Did you appear in other music videos after that?
I appeared in several videos after that. This video really kick-started my career.
- “Day-In Day Out”—David Bowie
- “Strap Me In”—The Cars
- “Father Figure”—George Michael
- “UHF”—“Weird Al” Yankovic (the Robert Palmer spoof portion, with Susan McNabb)
- “Don’t Argue”—Cabaret Voltaire
- ?—Simon F. (?)
- ?—House of Lords
- “Kiss My Love Goodbye”—L.A. Guns
- ?—Litfiba (Italian rock band)
- ?—The Pooh (Italian rock band)
- ?—directed by Rocky Schenck
I was offered Tone Loc’s “Wild Thing”—turned it down because it wasn’t paying. I wish that I didn’t because I really liked the song and video.
Did you ever meet other women who were female leads in a mainstream ‘80s rock video?
I worked with many models who appeared in music videos. I can’t remember all their names but I do remember Susan McNabb (my bestie!), Audie England, Janice Dickinson. I studied five years in college before I started modeling. I graduated with my Bachelor of Science in nursing in 1984. I went to California State University, Long Beach. I ran the 400 metres hurdles during my first two years in college. After my college graduation, I started modeling full-time; I retired from modeling in 1994.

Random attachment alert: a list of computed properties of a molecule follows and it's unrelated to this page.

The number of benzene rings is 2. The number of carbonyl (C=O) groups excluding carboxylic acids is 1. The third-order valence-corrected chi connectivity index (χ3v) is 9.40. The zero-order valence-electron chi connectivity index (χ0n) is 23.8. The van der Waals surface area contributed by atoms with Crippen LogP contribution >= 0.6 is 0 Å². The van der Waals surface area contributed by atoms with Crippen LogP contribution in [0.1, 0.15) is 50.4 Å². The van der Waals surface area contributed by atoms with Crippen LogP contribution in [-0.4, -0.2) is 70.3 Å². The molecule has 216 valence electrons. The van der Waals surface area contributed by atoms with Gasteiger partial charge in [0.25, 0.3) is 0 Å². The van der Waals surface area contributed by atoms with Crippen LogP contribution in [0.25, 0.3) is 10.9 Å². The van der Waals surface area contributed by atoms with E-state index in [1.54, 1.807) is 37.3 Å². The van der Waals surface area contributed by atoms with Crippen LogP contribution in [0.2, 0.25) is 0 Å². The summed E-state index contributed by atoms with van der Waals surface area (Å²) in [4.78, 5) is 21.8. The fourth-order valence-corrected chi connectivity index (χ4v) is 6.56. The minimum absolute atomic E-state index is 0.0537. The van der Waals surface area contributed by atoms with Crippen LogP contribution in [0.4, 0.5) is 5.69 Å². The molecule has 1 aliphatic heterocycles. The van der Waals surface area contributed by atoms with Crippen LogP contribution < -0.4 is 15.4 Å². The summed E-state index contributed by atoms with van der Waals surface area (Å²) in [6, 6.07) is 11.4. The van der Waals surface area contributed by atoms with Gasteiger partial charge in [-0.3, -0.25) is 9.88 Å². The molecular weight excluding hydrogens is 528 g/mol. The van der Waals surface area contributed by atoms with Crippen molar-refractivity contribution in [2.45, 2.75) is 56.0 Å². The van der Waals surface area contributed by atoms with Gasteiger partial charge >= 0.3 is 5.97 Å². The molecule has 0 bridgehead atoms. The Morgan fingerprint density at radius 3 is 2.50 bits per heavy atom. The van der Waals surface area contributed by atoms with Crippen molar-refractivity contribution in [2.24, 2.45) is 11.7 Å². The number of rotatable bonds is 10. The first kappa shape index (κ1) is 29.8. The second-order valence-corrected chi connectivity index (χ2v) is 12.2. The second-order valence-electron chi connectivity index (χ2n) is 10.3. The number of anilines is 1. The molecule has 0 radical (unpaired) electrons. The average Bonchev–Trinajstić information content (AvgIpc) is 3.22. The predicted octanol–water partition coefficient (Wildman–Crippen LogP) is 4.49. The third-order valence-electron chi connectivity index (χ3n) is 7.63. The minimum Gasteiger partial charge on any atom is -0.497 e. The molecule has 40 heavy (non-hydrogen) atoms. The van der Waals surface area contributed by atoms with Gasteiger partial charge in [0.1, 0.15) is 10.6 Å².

What are you doing these days?
I am a mother of a lovely 14-year-old daughter. I’ve been married to the same man for almost 23 years. I work for L.A. County as a Public Health Nursing Supervisor and love my job! My daughter is starting modeling now and loves working.
What does your daughter think of the video?
She likes it. It’s not her favorite one, though.
Which is her favorite?
“Day-In Day-Out.” A lot of her friends think Bowie’s awesome. (They have good taste). It was my all-time favorite [of mine] as well! But, there is no one who can top Mr. Bowie. And what a complete joy to work with. Really, the best. Super cute, funny, sexy, and sweet.
What did you think when you first heard from me?
Susan told me about you. I was excited to do this interview because I love hearing about what people are doing these days. Remember Pop Up Video? I loved watching that show. Of course I checked out your references…
Has anyone else ever interviewed you about this?
I don’t think so.
Have you appeared at any fan conventions to sign autographs? If not, would you?
I’ve never appeared at any fan conventions to sign autographs. I guess I would consider doing it if it wasn’t creepy!
Did you stay in touch with Robbie?
I never saw or spoke with Robbie after the shoot. I did stay in touch with a lot of the crew, though.
How do you look back on the experience?
I look back at the experience with extremely fond memories. It was definitely one of my favorite jobs. Probably being that it was my first music video shoot, I had the star part, the song was super catchy, and the crew was so much fun, easy to work with, and very enthusiastic about doing something fantastic with this song.
Anything you’d like to add?
I think I covered most of it! Thank you so much for doing this!
Next: REO Speedwagon, “That Ain’t Love” (1987).